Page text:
Memnon, Colossi of


Memnon, Colossi of
   The two colossal statues of Amenhotep III that stood before his mortuary temple on the west bank of the Nile at Thebes. The statues were named by the Greeks after the legendary Ethiopian king Memnon, who fought in the Trojan War. One was believed to sing, probably the action of wind through cracks, and became a favorite tourist attraction during the Roman Period, being visited notably by Hadrian and his wife. The statue was repaired by order of Septimius Severus, and it sang no more. The temple behind the statues was heavily plundered by Merenptah, who used many blocks and statues for the construction of his own mortuary temple.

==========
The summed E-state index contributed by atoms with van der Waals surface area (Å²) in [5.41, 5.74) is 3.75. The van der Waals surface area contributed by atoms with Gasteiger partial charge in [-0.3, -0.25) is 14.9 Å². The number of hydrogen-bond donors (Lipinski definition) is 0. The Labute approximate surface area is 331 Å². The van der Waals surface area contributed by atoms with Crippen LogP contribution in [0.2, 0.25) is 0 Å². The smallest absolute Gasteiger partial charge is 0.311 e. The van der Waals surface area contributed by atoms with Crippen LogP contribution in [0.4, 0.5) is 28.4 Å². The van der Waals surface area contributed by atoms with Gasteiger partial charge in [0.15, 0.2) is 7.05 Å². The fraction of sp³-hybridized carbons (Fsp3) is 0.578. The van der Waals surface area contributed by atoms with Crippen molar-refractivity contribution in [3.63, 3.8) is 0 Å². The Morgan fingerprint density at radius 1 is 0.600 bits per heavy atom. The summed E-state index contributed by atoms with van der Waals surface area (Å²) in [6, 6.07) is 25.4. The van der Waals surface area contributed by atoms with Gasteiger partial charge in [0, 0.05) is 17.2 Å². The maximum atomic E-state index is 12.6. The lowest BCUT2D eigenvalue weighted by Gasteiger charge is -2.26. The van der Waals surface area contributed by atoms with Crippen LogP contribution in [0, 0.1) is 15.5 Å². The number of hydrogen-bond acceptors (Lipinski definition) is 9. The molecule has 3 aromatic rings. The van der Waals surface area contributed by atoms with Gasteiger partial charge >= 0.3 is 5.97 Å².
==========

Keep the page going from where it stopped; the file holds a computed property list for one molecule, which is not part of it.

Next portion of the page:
Historical Dictionary Of Ancient Egypt by Morris L. Bierbrier

Ancient Egypt. A Reference Guide. . 2011.

Look at other dictionaries:

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  • Amenhotep — son of Hapu, Sage, reign of Amenophis III, c.1417 1379 BC.     Amenhotep, son of Hapu, was one of the most highly revered figures of the New Kingdom. Under *Amenophis III, he held the titles of King s Scribe , Scribe of Recruits , and Overseer of …   Ancient Egypt

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